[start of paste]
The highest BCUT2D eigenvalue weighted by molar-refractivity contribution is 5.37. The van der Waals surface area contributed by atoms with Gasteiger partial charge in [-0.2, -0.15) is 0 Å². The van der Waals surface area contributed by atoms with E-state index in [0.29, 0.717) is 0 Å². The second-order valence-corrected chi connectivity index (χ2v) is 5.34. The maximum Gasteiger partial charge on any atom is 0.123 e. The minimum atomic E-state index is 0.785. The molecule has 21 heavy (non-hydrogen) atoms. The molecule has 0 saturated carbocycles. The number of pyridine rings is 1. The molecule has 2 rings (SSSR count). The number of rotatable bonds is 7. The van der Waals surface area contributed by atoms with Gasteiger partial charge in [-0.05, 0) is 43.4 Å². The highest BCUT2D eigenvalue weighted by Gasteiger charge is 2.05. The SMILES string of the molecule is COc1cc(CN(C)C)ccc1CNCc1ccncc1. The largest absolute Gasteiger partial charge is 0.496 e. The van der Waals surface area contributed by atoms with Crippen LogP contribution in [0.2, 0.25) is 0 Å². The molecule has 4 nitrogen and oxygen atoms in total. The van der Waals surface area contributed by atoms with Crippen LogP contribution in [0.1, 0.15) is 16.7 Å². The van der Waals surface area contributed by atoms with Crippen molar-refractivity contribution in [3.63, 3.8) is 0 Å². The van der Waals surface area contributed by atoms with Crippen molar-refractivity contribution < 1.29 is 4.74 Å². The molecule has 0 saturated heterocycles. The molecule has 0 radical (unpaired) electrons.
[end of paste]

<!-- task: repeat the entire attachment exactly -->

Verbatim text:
The highest BCUT2D eigenvalue weighted by molar-refractivity contribution is 5.37. The van der Waals surface area contributed by atoms with Gasteiger partial charge in [-0.2, -0.15) is 0 Å². The van der Waals surface area contributed by atoms with E-state index in [0.29, 0.717) is 0 Å². The second-order valence-corrected chi connectivity index (χ2v) is 5.34. The maximum Gasteiger partial charge on any atom is 0.123 e. The minimum atomic E-state index is 0.785. The molecule has 21 heavy (non-hydrogen) atoms. The molecule has 0 saturated carbocycles. The number of pyridine rings is 1. The molecule has 2 rings (SSSR count). The number of rotatable bonds is 7. The van der Waals surface area contributed by atoms with Gasteiger partial charge in [-0.05, 0) is 43.4 Å². The highest BCUT2D eigenvalue weighted by Gasteiger charge is 2.05. The SMILES string of the molecule is COc1cc(CN(C)C)ccc1CNCc1ccncc1. The largest absolute Gasteiger partial charge is 0.496 e. The van der Waals surface area contributed by atoms with Crippen LogP contribution in [0.2, 0.25) is 0 Å². The molecule has 4 nitrogen and oxygen atoms in total. The van der Waals surface area contributed by atoms with Crippen LogP contribution in [0.1, 0.15) is 16.7 Å². The van der Waals surface area contributed by atoms with Crippen molar-refractivity contribution in [3.63, 3.8) is 0 Å². The van der Waals surface area contributed by atoms with Crippen molar-refractivity contribution < 1.29 is 4.74 Å². The molecule has 0 saturated heterocycles. The molecule has 0 radical (unpaired) electrons.